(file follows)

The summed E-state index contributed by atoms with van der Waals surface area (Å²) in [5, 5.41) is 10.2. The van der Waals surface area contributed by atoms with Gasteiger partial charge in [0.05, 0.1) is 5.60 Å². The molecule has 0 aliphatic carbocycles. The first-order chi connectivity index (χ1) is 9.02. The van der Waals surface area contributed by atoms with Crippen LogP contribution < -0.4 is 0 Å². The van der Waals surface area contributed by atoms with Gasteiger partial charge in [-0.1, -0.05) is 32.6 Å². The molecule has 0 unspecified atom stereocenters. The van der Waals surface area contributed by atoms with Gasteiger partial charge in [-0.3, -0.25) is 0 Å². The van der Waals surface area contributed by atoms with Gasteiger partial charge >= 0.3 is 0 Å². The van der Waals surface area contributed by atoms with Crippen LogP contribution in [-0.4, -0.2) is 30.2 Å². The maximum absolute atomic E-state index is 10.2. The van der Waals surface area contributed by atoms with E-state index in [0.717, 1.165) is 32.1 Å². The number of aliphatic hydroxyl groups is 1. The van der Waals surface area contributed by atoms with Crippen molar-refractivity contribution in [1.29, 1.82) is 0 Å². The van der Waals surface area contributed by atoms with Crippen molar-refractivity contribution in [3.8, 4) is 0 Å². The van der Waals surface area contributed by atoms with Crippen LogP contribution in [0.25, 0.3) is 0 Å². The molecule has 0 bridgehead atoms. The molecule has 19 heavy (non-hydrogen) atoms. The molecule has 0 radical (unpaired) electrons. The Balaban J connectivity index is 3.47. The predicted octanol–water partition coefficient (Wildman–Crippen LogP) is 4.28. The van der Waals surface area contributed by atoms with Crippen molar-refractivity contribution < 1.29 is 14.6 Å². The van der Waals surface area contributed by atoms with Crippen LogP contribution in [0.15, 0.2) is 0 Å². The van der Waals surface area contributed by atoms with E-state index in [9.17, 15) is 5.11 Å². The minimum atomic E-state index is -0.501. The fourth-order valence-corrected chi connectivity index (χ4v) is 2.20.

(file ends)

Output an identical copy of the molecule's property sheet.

The summed E-state index contributed by atoms with van der Waals surface area (Å²) in [5, 5.41) is 10.2. The van der Waals surface area contributed by atoms with Gasteiger partial charge in [0.05, 0.1) is 5.60 Å². The molecule has 0 aliphatic carbocycles. The first-order chi connectivity index (χ1) is 9.02. The van der Waals surface area contributed by atoms with Crippen LogP contribution < -0.4 is 0 Å². The van der Waals surface area contributed by atoms with Gasteiger partial charge in [-0.1, -0.05) is 32.6 Å². The molecule has 0 unspecified atom stereocenters. The van der Waals surface area contributed by atoms with Gasteiger partial charge in [-0.3, -0.25) is 0 Å². The van der Waals surface area contributed by atoms with Gasteiger partial charge >= 0.3 is 0 Å². The van der Waals surface area contributed by atoms with Crippen LogP contribution in [-0.4, -0.2) is 30.2 Å². The maximum absolute atomic E-state index is 10.2. The van der Waals surface area contributed by atoms with E-state index in [0.717, 1.165) is 32.1 Å². The number of aliphatic hydroxyl groups is 1. The van der Waals surface area contributed by atoms with Crippen molar-refractivity contribution in [1.29, 1.82) is 0 Å². The van der Waals surface area contributed by atoms with Crippen molar-refractivity contribution in [3.8, 4) is 0 Å². The van der Waals surface area contributed by atoms with Crippen LogP contribution in [0.25, 0.3) is 0 Å². The molecule has 0 bridgehead atoms. The molecule has 19 heavy (non-hydrogen) atoms. The molecule has 0 radical (unpaired) electrons. The Balaban J connectivity index is 3.47. The predicted octanol–water partition coefficient (Wildman–Crippen LogP) is 4.28. The van der Waals surface area contributed by atoms with Crippen molar-refractivity contribution < 1.29 is 14.6 Å². The van der Waals surface area contributed by atoms with Crippen LogP contribution in [0.15, 0.2) is 0 Å². The van der Waals surface area contributed by atoms with E-state index in [9.17, 15) is 5.11 Å². The minimum atomic E-state index is -0.501. The fourth-order valence-corrected chi connectivity index (χ4v) is 2.20.